To celebrate Black Music Month, VIBE spotlights some of music’s most essential timepieces for Gen Y to get hip to
Here, My Dear (1978)
Most Slept On: There are several stand-outs on Marvin Gaye’s deeply personal testimony of a marriage descending into its final heartbreaking, bitter, and angry end. But as you dig deeper inside this surreal 1978 masterpiece that is Here, My Dear, you will find the criminally underrated cut “Time to Get it Together,” a funked-up number that sticks out amongst the brooding statements of Here, My Dear. Originally written and recorded in 1976, the self-dissecting track finds Gaye trying to work through his own personal demons of drug abuse and womanizing. “Trying my best to find my way,” he testifies. “Change our world in just one day/Blowin’ coke all up my nose/Gettin’ in and out my clothes/Foolin’ ’round with midnight ho’s/But that chapter of life’s closed.” Stunning.
Lines Best For Status Updates:
-“I guess I’d have to say this album is dedicated to you/Although perhaps you may not be happy.” (“Here, My Dear”)
-“If you ever loved me with all of your heart, you’d never take a million dollars to part.” (“When Did You Stop Loving Me, When Did I Stop Loving You”)
-“Somebody tell me please, tell me please/Why do I have to pay attorney fees (My baby’s) Attorney fees…This is a joke/I need a smoke.” (“Is That Enough”)
-“That young girl is going to cost you/If you want happiness you got to pay.” (“You Can Leave, But It’s Going To Cost You”)
-“Memories haunt you all the time, I will never leave, you’re mine…” (“When Did You Stop Loving Me, When Did I Stop Loving You (Reprise)”
Bet You Didn’t Know: For their politically-incorrect lean anthem “Sippin’ On Some Syrup“, Three Six Mafia (feat. UGK/Project Pat) sampled “Is That Enough.”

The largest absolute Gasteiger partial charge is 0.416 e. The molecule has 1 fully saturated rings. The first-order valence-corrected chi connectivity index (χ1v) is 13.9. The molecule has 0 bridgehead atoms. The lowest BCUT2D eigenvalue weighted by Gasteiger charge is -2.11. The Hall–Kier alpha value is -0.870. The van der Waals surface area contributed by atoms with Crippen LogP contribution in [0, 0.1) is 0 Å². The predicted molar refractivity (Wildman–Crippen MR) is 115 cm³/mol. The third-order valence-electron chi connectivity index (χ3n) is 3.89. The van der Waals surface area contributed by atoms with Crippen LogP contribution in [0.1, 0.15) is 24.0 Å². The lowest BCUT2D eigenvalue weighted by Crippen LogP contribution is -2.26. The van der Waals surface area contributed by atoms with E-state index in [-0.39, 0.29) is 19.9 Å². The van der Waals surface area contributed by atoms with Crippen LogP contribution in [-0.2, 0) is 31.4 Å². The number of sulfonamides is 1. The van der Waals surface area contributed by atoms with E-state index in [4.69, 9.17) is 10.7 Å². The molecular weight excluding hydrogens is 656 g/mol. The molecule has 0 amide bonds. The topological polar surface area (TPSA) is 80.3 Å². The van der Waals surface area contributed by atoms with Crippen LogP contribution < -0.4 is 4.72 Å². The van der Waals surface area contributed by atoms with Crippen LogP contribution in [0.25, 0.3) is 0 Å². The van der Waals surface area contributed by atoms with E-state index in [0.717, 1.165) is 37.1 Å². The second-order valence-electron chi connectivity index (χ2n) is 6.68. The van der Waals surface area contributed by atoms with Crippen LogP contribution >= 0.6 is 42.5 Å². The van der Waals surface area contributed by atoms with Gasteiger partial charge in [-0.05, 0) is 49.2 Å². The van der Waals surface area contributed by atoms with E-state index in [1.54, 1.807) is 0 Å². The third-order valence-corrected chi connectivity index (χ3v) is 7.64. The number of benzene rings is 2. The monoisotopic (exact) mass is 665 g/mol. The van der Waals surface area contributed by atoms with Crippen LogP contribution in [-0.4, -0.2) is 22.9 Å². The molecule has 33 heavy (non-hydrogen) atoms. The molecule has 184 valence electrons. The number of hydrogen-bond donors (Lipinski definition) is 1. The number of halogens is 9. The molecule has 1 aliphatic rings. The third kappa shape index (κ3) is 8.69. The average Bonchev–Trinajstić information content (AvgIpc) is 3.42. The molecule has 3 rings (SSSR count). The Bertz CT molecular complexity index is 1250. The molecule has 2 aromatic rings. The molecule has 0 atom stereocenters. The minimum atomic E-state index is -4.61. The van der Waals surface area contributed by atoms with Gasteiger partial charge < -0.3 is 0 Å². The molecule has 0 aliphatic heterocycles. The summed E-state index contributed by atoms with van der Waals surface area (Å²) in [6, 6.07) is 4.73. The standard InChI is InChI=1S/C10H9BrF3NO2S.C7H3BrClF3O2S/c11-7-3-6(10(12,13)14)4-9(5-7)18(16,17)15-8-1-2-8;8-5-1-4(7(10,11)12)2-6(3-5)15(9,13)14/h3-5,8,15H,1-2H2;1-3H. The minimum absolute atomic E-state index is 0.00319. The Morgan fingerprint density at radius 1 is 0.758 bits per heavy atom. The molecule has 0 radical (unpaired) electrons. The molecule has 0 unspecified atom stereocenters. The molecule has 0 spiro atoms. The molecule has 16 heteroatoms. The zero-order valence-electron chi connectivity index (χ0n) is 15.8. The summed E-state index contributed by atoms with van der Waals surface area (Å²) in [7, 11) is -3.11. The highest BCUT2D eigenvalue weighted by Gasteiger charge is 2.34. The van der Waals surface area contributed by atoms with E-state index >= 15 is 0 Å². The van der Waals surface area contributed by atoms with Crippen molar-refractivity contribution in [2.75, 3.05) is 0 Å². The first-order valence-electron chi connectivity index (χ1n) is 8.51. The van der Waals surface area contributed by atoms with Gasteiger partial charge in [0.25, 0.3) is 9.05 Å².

Synopsis: Initially rejected by the public, Here, My Dear has since taken on mythical standing amongst musicologists, critics, artists and longtime fans of Marvin Gaye. This was a long playing document that did little to hide the pain and anguish of an imploding relationship. Initially, the work was recorded to help fund the $1 million Gaye owed to his wife Anna Ruby Gordy in alimony. Gaye’s plan was simple. He would purposely make a lackluster, dog of a record just to spite his ex. “Why would I break my neck when Anna was going to wind up with the money anyway,” the legendary vocalist said in his 1983 biography Divided Soul–The Life of Marvin Gaye. “But the more I lived with the notion, the more it fascinated me. Finally, I did the record out of deep passion. It became an obsession.”
Here, My Dear has been described as the quintessential divorce album. And while there have been other releases that have explored the the raw aftermath of a union becoming undone (most notably Bob Dylan’s celebrated 1975 comeback release Blood On The Tracks), the flesh-and-bones recording is the measuring stick for all to reach. The title track itself leaves nothing to the imagination: “You don’t have the right to use the son of mine to keep me in line,” he pleads. “One thing I can’t do without is the boy whom God gave to both of us.” Records like the doo-wop heavy “I Met A Little Girl,” the thematic “When Did You Stop Loving Me, When Did I Stop Loving You” and the melancholy “Anna’s Song” were at once cringe-worthy, bravely executed, and thrilling.
Indeed, it has taken some years for Here, My Dear to get its proper due as an artistic landmark. 30 plus years later, Nas took Gaye’s vision into the hip-hop realm with the critically-acclaimed 2012 work Life Is Good. R. Kelly drew inspiration from Here, My Dear on his cathartic (and more hopeful) set Love Letter. And Mos Def included “Anna’s Love Song,” a reworking of the Here, My Dear track, on this year’s Marvin/Mos mashup Yasiin Gaye. But the most unlikely cultural co-sign came from a 2010 television commercial. When actress Charlize Theron boldly strutted across the screen for a Dior J’Adore perfume spot it was to the melody of Here, My Dear’s sensual, pimped-out groove “A Funky Space Reincarnation.” Just more proof that sometimes we all have to catch up to genius. —Keith Murphy (@murphdogg29)